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I was referring to a mainly historic, very strict export ban that categorizes cryptographic software as munitions:

http://en.wikipedia.org/wiki/Export_of_cryptography_in_the_U...

HTTPS was crippled, since Netscape shipped only 40-bit RC4 internationally.[1]

PGP's source code was printed so it would fall under First Amendment protections, since binaries weren't legal for export.[2] (See also DJB's Bernstein v. United States)[3]

OpenBSD/OpenSSH is still based in Canada to avoid being subject to the laws.

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1 http://en.wikipedia.org/wiki/Export_of_cryptography_in_the_U...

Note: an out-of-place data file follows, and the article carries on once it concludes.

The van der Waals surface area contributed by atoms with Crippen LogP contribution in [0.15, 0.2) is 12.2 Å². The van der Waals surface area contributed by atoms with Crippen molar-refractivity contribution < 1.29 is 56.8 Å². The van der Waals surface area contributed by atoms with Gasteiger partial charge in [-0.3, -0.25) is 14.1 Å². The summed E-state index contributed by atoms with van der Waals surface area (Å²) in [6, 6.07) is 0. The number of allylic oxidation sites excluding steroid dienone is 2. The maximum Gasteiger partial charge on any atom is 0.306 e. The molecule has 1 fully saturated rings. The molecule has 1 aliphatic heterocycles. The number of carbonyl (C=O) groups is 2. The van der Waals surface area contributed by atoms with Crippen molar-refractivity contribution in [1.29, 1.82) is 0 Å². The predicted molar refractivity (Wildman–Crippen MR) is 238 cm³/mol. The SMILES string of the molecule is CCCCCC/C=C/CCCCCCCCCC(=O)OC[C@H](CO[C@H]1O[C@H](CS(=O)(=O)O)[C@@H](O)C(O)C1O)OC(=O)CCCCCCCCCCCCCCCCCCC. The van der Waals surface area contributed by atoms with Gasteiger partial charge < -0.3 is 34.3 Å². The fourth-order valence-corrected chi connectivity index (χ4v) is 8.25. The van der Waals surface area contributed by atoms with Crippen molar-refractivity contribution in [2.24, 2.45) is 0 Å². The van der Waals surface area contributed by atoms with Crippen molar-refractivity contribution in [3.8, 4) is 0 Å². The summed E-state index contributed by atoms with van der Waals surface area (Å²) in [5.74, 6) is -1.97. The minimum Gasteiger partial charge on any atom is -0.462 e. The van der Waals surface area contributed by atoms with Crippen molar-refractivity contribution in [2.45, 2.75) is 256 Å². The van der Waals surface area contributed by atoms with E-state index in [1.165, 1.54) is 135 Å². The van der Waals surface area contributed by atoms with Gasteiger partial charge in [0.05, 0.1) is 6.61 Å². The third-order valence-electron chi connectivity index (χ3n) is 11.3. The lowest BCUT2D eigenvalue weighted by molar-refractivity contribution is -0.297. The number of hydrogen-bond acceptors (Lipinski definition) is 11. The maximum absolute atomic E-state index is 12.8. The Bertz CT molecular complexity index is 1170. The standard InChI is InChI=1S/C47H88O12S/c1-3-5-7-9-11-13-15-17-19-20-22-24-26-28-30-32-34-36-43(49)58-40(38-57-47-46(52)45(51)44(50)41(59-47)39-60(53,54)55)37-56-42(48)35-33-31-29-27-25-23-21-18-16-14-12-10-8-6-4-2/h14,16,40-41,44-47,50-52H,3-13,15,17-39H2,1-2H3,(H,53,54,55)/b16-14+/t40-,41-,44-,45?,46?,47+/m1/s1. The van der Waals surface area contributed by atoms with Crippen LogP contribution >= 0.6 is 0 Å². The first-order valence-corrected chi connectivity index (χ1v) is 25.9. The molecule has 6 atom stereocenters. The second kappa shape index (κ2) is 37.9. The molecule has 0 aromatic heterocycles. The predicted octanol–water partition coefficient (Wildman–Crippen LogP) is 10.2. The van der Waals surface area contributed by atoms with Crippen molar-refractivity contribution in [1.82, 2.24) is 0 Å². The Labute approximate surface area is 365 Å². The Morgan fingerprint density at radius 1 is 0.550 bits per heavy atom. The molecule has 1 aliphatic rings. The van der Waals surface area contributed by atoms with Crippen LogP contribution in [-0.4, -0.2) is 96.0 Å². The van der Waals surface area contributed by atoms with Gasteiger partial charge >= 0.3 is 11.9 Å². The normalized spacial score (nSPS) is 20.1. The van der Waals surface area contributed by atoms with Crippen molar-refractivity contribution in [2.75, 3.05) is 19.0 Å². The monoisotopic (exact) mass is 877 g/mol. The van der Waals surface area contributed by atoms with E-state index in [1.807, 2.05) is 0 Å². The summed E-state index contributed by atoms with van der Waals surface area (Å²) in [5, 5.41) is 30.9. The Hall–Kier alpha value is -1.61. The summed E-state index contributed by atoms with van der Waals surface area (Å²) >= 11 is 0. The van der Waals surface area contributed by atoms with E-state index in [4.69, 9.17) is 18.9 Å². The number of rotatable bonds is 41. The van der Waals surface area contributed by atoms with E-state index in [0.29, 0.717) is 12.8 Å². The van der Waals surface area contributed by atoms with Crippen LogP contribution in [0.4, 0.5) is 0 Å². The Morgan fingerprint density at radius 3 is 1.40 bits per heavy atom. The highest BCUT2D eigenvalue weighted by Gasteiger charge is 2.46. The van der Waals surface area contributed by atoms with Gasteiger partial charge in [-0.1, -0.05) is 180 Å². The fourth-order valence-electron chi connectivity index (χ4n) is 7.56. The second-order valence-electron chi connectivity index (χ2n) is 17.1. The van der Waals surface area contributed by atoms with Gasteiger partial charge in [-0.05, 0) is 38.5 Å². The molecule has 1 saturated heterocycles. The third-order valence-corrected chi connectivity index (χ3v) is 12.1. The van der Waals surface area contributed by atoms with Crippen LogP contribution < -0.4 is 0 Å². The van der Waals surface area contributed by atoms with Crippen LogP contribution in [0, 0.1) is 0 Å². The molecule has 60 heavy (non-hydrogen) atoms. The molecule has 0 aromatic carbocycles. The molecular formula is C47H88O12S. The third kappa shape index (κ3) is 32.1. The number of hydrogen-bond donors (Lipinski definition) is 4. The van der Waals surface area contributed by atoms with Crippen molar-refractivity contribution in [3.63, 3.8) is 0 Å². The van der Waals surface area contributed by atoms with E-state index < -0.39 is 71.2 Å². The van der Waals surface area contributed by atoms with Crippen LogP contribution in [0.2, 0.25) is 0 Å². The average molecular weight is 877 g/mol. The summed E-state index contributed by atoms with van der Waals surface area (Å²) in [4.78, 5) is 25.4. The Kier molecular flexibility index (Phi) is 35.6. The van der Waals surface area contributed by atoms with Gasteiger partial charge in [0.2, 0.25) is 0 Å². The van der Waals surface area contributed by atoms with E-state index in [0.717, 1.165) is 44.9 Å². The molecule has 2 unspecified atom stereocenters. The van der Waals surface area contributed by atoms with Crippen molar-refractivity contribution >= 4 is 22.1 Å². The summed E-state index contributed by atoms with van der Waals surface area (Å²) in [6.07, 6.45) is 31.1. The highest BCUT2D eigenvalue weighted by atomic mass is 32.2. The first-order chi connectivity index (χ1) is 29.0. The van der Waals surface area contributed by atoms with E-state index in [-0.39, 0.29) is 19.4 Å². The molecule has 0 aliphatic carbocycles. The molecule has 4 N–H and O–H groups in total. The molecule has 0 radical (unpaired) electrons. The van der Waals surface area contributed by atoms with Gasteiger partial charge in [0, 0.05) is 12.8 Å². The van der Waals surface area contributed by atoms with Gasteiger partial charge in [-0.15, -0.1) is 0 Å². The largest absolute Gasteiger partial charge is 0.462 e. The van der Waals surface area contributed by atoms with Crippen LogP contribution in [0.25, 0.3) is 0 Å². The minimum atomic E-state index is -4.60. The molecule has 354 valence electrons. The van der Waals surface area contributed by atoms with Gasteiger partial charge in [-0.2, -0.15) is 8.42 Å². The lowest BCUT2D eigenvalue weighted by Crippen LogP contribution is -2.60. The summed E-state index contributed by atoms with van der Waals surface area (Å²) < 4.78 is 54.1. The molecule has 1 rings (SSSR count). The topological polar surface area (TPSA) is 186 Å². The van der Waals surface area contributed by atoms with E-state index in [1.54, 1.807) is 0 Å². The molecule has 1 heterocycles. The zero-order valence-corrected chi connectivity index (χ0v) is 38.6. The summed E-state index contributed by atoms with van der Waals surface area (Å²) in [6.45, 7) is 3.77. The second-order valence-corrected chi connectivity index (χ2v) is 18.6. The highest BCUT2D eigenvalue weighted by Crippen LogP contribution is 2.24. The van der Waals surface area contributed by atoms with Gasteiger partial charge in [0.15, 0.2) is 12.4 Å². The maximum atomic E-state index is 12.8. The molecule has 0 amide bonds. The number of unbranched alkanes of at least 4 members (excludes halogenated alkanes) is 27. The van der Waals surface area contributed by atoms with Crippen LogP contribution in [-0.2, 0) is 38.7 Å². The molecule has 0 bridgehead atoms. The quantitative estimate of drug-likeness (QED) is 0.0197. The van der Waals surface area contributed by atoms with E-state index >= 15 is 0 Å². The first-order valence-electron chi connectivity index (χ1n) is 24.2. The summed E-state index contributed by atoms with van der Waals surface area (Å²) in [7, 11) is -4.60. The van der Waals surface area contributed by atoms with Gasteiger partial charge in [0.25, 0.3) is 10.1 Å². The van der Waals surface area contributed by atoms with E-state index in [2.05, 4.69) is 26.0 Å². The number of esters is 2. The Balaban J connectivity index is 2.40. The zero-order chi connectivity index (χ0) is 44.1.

2 http://en.wikipedia.org/wiki/Pretty_Good_Privacy#Criminal_in... and http://www.pgpi.org/pgpi/project/scanning/

3 http://en.wikipedia.org/wiki/Bernstein_v._United_States

4 http://www.openbsd.org/crypto.html




I know, but in the end they couldn't keep it that way forever.


Yes, of course.

Isn't it conceivable that the government would implement a similarly short-sighted (and ineffectual) policy if Bitcoins were seriously used to harm the US? :-P




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